B12 and other B vitamins
Studies suggest that getting enough of the B's may protect against age-related mental decline. Vitamin B12 in particular protects nerve cells and guards against brain volume loss. One study showed that older people with low vitamin B12 levels were six times more likely to experience brain shrinkage, which may lead to impaired cognitive function. B12 and other B vitamins may help improve memory and verbal ability. Vitamins B12 is found in foods of animal origin such as meat, poultry, dairy, eggs and fish.
Both green tea and black tea are chock full of antioxidants. Many brands list the actual milligrams of antioxidants per serving right on the box. Research shows that tea may fight inflammation and lower the risk of Alzheimer's and Parkinson's disease.
Green tea contains theanine which triggers the release of brain neurotransmitters that improve mood and have a calming effect on the brain. This may partly explain the feeling of relaxation and well-being associated with a steaming cup of green tea, even if it's caffeinated.
Black tea contains compounds that may improve blood flow, improve the function of blood vessels, and lower cholesterol, all of which adds up to lower heart attack and stroke risk. In one study, blood vessel function improved within two hours of drinking just one cup of black tea.
Regular coffee consumption may reduce the risk of mental decline, dementia and Alzheimer's disease. And as anyone who drinks it knows, the caffeine in coffee increases alertness and improves short term mental performance. Like tea, coffee is brimming with antioxidants. Because of the sheer volume that we consume, coffee was named the number one source of antioxidants in the American diet. To read an article on CBN.com about the health benefits of coffee and tea, click here.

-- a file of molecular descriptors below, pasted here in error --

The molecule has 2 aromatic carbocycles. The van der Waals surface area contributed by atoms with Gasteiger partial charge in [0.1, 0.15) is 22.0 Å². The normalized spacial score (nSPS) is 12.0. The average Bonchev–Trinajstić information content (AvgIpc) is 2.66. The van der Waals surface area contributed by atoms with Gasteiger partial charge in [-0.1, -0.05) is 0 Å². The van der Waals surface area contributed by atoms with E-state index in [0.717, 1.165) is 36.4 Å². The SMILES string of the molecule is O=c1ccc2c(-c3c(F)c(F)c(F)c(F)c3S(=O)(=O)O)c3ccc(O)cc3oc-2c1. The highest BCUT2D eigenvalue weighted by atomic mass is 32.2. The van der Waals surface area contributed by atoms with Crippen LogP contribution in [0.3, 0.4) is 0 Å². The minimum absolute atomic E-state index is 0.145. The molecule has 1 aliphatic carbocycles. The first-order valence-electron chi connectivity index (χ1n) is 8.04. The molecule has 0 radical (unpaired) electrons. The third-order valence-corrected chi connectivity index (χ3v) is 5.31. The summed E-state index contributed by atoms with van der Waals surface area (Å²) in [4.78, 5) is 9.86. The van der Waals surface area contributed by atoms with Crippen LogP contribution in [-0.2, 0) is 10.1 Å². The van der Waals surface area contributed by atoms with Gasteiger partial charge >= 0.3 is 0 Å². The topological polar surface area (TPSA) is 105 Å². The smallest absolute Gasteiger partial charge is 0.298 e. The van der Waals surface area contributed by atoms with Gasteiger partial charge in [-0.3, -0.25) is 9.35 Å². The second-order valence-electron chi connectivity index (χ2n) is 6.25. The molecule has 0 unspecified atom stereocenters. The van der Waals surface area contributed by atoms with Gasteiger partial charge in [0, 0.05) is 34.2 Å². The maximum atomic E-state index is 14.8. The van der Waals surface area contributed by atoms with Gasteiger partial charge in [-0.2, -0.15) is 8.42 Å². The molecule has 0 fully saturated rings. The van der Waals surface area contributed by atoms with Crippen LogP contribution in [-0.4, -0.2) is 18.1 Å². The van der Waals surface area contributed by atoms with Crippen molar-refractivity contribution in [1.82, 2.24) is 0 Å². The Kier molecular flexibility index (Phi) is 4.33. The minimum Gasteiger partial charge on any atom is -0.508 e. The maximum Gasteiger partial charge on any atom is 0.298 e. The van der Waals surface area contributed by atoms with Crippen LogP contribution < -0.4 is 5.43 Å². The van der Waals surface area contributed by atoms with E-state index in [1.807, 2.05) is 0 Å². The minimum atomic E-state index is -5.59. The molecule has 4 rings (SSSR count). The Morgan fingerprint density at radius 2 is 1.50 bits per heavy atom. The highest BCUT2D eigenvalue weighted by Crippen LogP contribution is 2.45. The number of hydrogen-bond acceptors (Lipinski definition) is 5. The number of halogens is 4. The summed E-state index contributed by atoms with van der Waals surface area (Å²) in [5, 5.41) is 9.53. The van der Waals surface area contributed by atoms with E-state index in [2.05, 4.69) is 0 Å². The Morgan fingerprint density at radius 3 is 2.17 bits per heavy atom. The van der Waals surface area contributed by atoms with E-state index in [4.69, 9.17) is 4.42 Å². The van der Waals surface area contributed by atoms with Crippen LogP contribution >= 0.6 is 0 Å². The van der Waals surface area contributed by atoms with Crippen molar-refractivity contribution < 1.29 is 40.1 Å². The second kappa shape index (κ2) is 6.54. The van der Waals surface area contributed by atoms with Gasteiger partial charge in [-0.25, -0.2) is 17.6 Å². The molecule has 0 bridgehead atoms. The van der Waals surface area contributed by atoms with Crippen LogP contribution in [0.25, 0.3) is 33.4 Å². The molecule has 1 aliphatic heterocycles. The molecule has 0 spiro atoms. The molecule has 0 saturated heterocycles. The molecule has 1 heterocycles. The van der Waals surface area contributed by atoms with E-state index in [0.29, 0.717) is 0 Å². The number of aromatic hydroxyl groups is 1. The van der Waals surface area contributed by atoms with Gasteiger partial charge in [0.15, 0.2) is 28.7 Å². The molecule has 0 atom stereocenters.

Flavanol antioxidants in cocoa powder can cut stroke risk by preventing clots and lowering blood pressure and ensuring healthy blood flow.
To ensure that the health properties are retained, cocoa powder should be minimally processed. Look for non-alkalized cocoa powder, 100% organic if you can find it. Avoid Dutch cocoa which is heavily processed. To get your chocolate fix, stir a few teaspoons of cocoa and a little sugar into warm milk for a delicious nightcap or enjoy an ounce of dark chocolate several times a week. For the most antioxidant-rich chocolate bars, the label should say "60% cacao" or higher.
The bottom line
Did you notice these foods are minimally processed or not processed at all? Boxed mac and cheese didn't make the list. Neither did hot dogs, chips, soda or anything with trans fat or artificial sweeteners. Natural, God-made foods are the best fuel for a sharp mind.
Although only the brain benefits are listed here, these ten foods promote wellness from head to toe. To eat smart – power up with brain foods.
Beth Bence Reinke is a registered dietitian who writes about food, nutrition, and health topics. She is a mom of two sons and the author of numerous magazine articles for adults and children. Beth and her husband have been CBN partners since 1998. Visit her at www.bethbencereinke.com .